Mixing boards come by many names: Mixers, sound boards, sound desks, mixing desks, and so on, and they can take up a lot of space. They do tend to be the most versatile in functionality. They come in all sizes, from just a few inputs to literally hundreds of them. Many also contain onboard effects that are easier to use live and are easy for a variety of inputs to plug into. If you’re looking for something with a lot of headphone outputs, mixers can be used as well, though you might have to hijack some of the other speaker outputs for use. The control room and auxiliary outputs (if your board has them) can both be repurposed for headphones, and they often come with their own dedicated audio controls as well.
It wasn’t until the last 10 years or so that companies have started making mixing boards that could connect to a computer, typically via USB. It’s also still common that mixing boards don’t have USB inputs, so watch out for that when making your purchase.
Also be aware that simply because a mixer has many channels, doesn’t mean it necessarily records on many channels. Presonus mixers are known for this feature, since their designed to line up perfectly with their DAW, Studio One. Many cheaper options though might not offer that. Interfaces are more commonly able to record on separate channels at lower price points.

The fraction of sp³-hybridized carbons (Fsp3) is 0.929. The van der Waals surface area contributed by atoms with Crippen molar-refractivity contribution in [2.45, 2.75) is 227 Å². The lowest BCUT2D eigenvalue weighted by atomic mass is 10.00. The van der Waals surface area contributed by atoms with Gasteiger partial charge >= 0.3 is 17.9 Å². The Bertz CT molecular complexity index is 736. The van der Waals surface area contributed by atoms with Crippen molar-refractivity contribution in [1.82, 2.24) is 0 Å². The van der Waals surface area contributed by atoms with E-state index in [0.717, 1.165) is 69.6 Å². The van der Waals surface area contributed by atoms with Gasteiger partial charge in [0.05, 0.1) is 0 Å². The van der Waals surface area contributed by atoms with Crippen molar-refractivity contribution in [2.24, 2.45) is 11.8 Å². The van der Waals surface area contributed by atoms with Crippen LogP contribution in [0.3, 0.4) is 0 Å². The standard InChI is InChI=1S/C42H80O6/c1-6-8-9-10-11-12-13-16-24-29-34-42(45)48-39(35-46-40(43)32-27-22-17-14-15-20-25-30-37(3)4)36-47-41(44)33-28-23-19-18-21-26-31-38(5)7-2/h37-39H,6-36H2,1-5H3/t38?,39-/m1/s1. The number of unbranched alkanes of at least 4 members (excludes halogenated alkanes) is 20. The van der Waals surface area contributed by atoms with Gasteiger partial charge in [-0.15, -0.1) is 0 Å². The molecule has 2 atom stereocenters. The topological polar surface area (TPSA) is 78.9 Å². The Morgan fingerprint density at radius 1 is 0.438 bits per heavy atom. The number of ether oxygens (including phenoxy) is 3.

Which is right for me?
Both interfaces and USB mixing boards can be utilized to great success and they’re essentially the same thing when it comes to podcasting. It’s really depending though on your own needs as a creator.
An interface might be better if you:
- Have limited space
- Want your setup to be mobile
- Only need one or two inputs
- Plan on doing all your editing on your computer
- Plan on connecting electronic instruments/controllers via MIDI
You might prefer a mixing board if you:
- Have several guests at one time
- Have more space
- Don’t need to be mobile
- Prefer to do your mixing/editing live
Your choice may also just come down to what looks cool. Which is fine.
Choosing an interface
When you’re buying an interface, you want to make sure it comes with good preamps (the device that boosts the signal in your microphone, especially necessary when you use a condenser mic). Also that it records in 96 kHz or above – a CD is at 44.1 kHz. Though the difference might not be immediately perceptible, it can make an impact on editing. Finally it should have enough XLR inputs for your needs. Focusrite is the most popular and reliable company for interfaces, so you’re always safe there. SSL, Presonus, Native Instruments, and Steinberg are also solid contenders. Arturia has also come onto the scene lately too, with their very podcaster-friendly interface, the Audiofuse.
You’ll want to make sure there’s at least one headphone output so you can monitor. You usually won’t get more headphone outputs until an interface hits about 6 outputs – this issue can easily be remedied by a splitter and a headphone amp, though.
Choosing a mixing board
If you’ve decided to buy a mixing board, then the main thing you’ll need to be aware of is if you can connect it to your computer via USB. Otherwise, you’ll also want to check the number of XLR inputs, and if you plan on doing live effects and editing, then be sure that the board also has a good selection of those. Like on interfaces, you’ll want to make sure it records at least at 96 kHz. Finally, check for preamps and phantom power, which provides power to your condenser microphone.